As your cat ages, the likelihood she will develop various changes in the function of her body systems increases. Some of these will be normal changes due to the aging process, others may be indicative of disease. To be more easily alerted to possible signs of disease early in the disease process:
- Groom, check and clip nails, look for any lumps, bumps, or non-healing sores; are there any abnormal odors, any change in size of abdomen, or increased hair loss?
- Monitor behavior: is there a change in sleep patterns, tendency to be around people, easily startled, sleeping in an abnormal or unusual position?
- Monitor activity and mobility: is there a difficulty with stairs, bumping into things, sudden collapses, seizures, any loss of balance, any lameness or change in gait?
- Look for any changes in respiration: is there noticeable coughing, panting, or sneezing?
- Provide home dental care: brush your cat's teeth, regularly examine the inside of her mouth; is there excessive drooling, any sores, bad breath, are the gums swollen, yellow, light pink, or purplish?
- Monitor food consumption: how much is being eaten, what type of food is being eaten (e.g.; does your cat leave the hard kibble and only eat the canned?), any difficulty eating or swallowing, any vomiting?
- Monitor water consumption: drinking more than usual or less than usual?
- Monitor urination and defecation: note color, amount, consistency, and frequency of stool; note color and amount of urine; any signs of pain while urinating or defecating, any inappropriate elimination (urinating or defecating outside of the litter box)?
- Measure weight every 2 months using a mail or baby scale, or the scale at your veterinarian's office
- Monitor environmental temperature and the temperature at which your cat seems most comfortable
- Schedule regular appointments with your veterinarian
Some of the more common signs indicative of diseases are shown in the table below. Remember, just because your cat has a sign of a disease, does not necessarily mean she has the disease. What it does mean, is that your cat should be examined by your veterinarian, so a proper diagnosis can be made.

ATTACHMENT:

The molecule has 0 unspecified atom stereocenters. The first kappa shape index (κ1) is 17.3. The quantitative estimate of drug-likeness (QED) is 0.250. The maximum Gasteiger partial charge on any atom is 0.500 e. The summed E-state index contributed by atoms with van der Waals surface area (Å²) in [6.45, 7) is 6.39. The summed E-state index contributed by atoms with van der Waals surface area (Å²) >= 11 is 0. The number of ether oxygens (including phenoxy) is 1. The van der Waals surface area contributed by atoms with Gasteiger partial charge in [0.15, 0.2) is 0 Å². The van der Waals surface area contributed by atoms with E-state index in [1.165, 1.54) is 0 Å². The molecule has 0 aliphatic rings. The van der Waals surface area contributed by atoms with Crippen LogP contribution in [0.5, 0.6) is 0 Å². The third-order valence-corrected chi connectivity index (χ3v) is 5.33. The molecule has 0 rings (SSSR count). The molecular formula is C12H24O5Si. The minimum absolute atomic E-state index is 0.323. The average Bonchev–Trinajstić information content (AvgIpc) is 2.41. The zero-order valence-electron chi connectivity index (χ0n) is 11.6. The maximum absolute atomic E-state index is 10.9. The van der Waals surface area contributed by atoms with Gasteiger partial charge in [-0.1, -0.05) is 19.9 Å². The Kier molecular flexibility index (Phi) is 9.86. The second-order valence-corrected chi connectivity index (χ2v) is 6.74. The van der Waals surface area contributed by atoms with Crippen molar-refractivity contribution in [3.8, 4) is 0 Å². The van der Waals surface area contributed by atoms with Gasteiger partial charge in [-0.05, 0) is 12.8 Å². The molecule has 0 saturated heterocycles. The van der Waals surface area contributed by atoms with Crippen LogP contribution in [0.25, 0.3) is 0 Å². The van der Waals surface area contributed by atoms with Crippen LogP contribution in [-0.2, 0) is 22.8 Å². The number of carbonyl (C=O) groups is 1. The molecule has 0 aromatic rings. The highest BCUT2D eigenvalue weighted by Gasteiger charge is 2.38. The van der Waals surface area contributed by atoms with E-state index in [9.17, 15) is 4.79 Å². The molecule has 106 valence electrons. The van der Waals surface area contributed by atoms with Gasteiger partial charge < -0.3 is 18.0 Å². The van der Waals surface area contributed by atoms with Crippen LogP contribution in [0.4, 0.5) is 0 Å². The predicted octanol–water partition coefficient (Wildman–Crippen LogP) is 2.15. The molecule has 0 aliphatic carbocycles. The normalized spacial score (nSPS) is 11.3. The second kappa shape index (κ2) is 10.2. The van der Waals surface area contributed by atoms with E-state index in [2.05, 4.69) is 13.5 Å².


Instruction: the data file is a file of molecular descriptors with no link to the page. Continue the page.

References and Further Reading
American Association of Feline Practitioners. Academy of Feline Medicine Panel Report on Feline Senior Care. 1998.
Becker, M. Caring for older pets and their families. Firstline. August/September 1998: 28-30.
Epstein, M; Kuehn, NF; Landsberg, G; et al. AAHA Senior care guidelines for dogs and cats. Journal of the American Animal Hospital Association 2005; 41(2):81-91.
Fortney, WD (ed). Veterinary Clinics of North America Small Animal Practice: Geriatrics. W.B Saunders Co, Philadelphia, PA; 2005.
Harper, EJ. Changing perspectives on ageing and energy requirements: Ageing and energy intakes in humans, dogs and cats. Waltham International Symposium on Pet Nutrition and Health in the 21st Century. Orlando, FL; May 25-29, 1997.
Hoskins, JD. Geriatrics and Gerontology of the Dog and Cat, Second Edition. W.B Saunders Co, Philadelphia, PA; 2004.
Hoskins, JD; McCurnin, DM. Implementing a successful geriatric medicine program. Supplement to Veterinary Medicine; 1997.
Landsberg, G; Ruehl, W. Geriatric Behavior Problems. In Hoskins, JD (ed.) The Veterinary Clinics of North America Small Animal Practice: Geriatrics. W.B. Saunders Co. Philadelphia, PA; 1997: 1537-1559.
Ogilvie, GK; Moore, AS. Critical Issues in Senior Pets: Disease Prevention, health and wellness. Veterinary Forum 2006 (Dec):40-46.
Overall, KL. Clinical Behavioral Medicine for Small Animals. Mosby-Year Book, Inc. St. Louis, MO; 1997.
Thompson, S (moderator). Roundtable on pediatric, adult, senior, and geriatric wellness at every stage of life. Veterinary Forum; 1999 (January);60-67.